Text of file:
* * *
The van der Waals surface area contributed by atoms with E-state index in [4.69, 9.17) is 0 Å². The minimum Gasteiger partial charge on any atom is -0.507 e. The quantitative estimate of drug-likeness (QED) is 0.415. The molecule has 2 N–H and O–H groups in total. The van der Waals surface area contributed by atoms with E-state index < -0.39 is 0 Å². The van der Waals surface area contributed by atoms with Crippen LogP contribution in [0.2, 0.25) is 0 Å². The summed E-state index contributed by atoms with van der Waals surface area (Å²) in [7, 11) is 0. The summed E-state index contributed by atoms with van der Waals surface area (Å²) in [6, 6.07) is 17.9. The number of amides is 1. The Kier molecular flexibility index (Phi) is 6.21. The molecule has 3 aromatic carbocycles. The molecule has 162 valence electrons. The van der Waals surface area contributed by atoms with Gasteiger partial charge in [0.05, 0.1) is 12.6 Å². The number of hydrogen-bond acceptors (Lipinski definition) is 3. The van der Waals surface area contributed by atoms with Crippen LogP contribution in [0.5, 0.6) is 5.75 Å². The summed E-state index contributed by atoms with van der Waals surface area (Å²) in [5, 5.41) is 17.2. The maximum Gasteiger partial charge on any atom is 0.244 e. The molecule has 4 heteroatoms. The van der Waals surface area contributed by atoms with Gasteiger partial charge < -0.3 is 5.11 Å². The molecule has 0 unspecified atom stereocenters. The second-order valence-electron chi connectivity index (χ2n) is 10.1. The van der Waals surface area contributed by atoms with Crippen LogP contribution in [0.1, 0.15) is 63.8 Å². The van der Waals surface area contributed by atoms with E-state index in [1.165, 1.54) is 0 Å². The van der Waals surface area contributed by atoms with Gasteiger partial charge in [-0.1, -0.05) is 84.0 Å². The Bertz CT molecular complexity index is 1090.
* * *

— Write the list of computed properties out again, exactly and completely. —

The van der Waals surface area contributed by atoms with E-state index in [4.69, 9.17) is 0 Å². The minimum Gasteiger partial charge on any atom is -0.507 e. The quantitative estimate of drug-likeness (QED) is 0.415. The molecule has 2 N–H and O–H groups in total. The van der Waals surface area contributed by atoms with E-state index < -0.39 is 0 Å². The van der Waals surface area contributed by atoms with Crippen LogP contribution in [0.2, 0.25) is 0 Å². The summed E-state index contributed by atoms with van der Waals surface area (Å²) in [7, 11) is 0. The summed E-state index contributed by atoms with van der Waals surface area (Å²) in [6, 6.07) is 17.9. The number of amides is 1. The Kier molecular flexibility index (Phi) is 6.21. The molecule has 3 aromatic carbocycles. The molecule has 162 valence electrons. The van der Waals surface area contributed by atoms with Gasteiger partial charge in [0.05, 0.1) is 12.6 Å². The number of hydrogen-bond acceptors (Lipinski definition) is 3. The van der Waals surface area contributed by atoms with Crippen LogP contribution in [0.5, 0.6) is 5.75 Å². The summed E-state index contributed by atoms with van der Waals surface area (Å²) in [5, 5.41) is 17.2. The maximum Gasteiger partial charge on any atom is 0.244 e. The molecule has 4 heteroatoms. The van der Waals surface area contributed by atoms with Gasteiger partial charge < -0.3 is 5.11 Å². The molecule has 0 unspecified atom stereocenters. The second-order valence-electron chi connectivity index (χ2n) is 10.1. The van der Waals surface area contributed by atoms with Crippen LogP contribution in [0.1, 0.15) is 63.8 Å². The van der Waals surface area contributed by atoms with E-state index in [1.165, 1.54) is 0 Å². The van der Waals surface area contributed by atoms with Gasteiger partial charge in [-0.1, -0.05) is 84.0 Å². The Bertz CT molecular complexity index is 1090.